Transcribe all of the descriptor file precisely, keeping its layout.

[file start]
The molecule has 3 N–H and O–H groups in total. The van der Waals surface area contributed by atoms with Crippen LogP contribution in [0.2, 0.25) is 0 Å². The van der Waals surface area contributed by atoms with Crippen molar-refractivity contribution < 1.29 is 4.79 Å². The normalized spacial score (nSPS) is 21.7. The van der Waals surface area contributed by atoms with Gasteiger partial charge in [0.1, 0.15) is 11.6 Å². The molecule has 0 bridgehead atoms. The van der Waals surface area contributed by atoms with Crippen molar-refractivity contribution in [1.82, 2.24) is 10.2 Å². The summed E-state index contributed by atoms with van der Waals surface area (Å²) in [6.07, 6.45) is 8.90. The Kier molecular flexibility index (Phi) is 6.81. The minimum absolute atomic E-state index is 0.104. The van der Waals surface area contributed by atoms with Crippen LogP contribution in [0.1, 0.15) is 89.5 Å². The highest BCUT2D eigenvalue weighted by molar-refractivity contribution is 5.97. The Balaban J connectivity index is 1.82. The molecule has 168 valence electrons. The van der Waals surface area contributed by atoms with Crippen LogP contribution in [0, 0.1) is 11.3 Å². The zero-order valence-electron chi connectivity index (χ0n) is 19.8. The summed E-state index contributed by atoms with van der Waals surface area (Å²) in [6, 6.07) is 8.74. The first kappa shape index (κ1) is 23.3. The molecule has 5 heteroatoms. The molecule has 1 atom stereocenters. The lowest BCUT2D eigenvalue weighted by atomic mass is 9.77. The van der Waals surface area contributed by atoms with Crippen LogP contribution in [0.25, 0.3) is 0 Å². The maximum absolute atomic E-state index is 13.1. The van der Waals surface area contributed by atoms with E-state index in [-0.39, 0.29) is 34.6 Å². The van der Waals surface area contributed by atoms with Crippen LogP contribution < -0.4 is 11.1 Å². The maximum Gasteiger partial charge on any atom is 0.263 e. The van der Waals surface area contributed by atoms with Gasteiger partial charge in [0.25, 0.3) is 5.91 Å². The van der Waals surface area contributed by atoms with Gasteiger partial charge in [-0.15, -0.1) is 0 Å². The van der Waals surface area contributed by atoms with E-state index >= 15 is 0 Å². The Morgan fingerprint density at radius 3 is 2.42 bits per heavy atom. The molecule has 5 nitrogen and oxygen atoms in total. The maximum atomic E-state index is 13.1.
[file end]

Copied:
The molecule has 3 N–H and O–H groups in total. The van der Waals surface area contributed by atoms with Crippen LogP contribution in [0.2, 0.25) is 0 Å². The van der Waals surface area contributed by atoms with Crippen molar-refractivity contribution < 1.29 is 4.79 Å². The normalized spacial score (nSPS) is 21.7. The van der Waals surface area contributed by atoms with Gasteiger partial charge in [0.1, 0.15) is 11.6 Å². The molecule has 0 bridgehead atoms. The van der Waals surface area contributed by atoms with Crippen molar-refractivity contribution in [1.82, 2.24) is 10.2 Å². The summed E-state index contributed by atoms with van der Waals surface area (Å²) in [6.07, 6.45) is 8.90. The Kier molecular flexibility index (Phi) is 6.81. The minimum absolute atomic E-state index is 0.104. The van der Waals surface area contributed by atoms with Crippen LogP contribution in [0.1, 0.15) is 89.5 Å². The highest BCUT2D eigenvalue weighted by molar-refractivity contribution is 5.97. The Balaban J connectivity index is 1.82. The molecule has 168 valence electrons. The van der Waals surface area contributed by atoms with Crippen LogP contribution in [0, 0.1) is 11.3 Å². The zero-order valence-electron chi connectivity index (χ0n) is 19.8. The summed E-state index contributed by atoms with van der Waals surface area (Å²) in [6, 6.07) is 8.74. The first kappa shape index (κ1) is 23.3. The molecule has 5 heteroatoms. The molecule has 1 atom stereocenters. The lowest BCUT2D eigenvalue weighted by atomic mass is 9.77. The van der Waals surface area contributed by atoms with Crippen LogP contribution in [0.25, 0.3) is 0 Å². The maximum absolute atomic E-state index is 13.1. The van der Waals surface area contributed by atoms with E-state index in [-0.39, 0.29) is 34.6 Å². The van der Waals surface area contributed by atoms with Crippen LogP contribution < -0.4 is 11.1 Å². The maximum Gasteiger partial charge on any atom is 0.263 e. The van der Waals surface area contributed by atoms with Gasteiger partial charge in [0.25, 0.3) is 5.91 Å². The van der Waals surface area contributed by atoms with Gasteiger partial charge in [-0.15, -0.1) is 0 Å². The van der Waals surface area contributed by atoms with E-state index >= 15 is 0 Å². The Morgan fingerprint density at radius 3 is 2.42 bits per heavy atom. The molecule has 5 nitrogen and oxygen atoms in total. The maximum atomic E-state index is 13.1.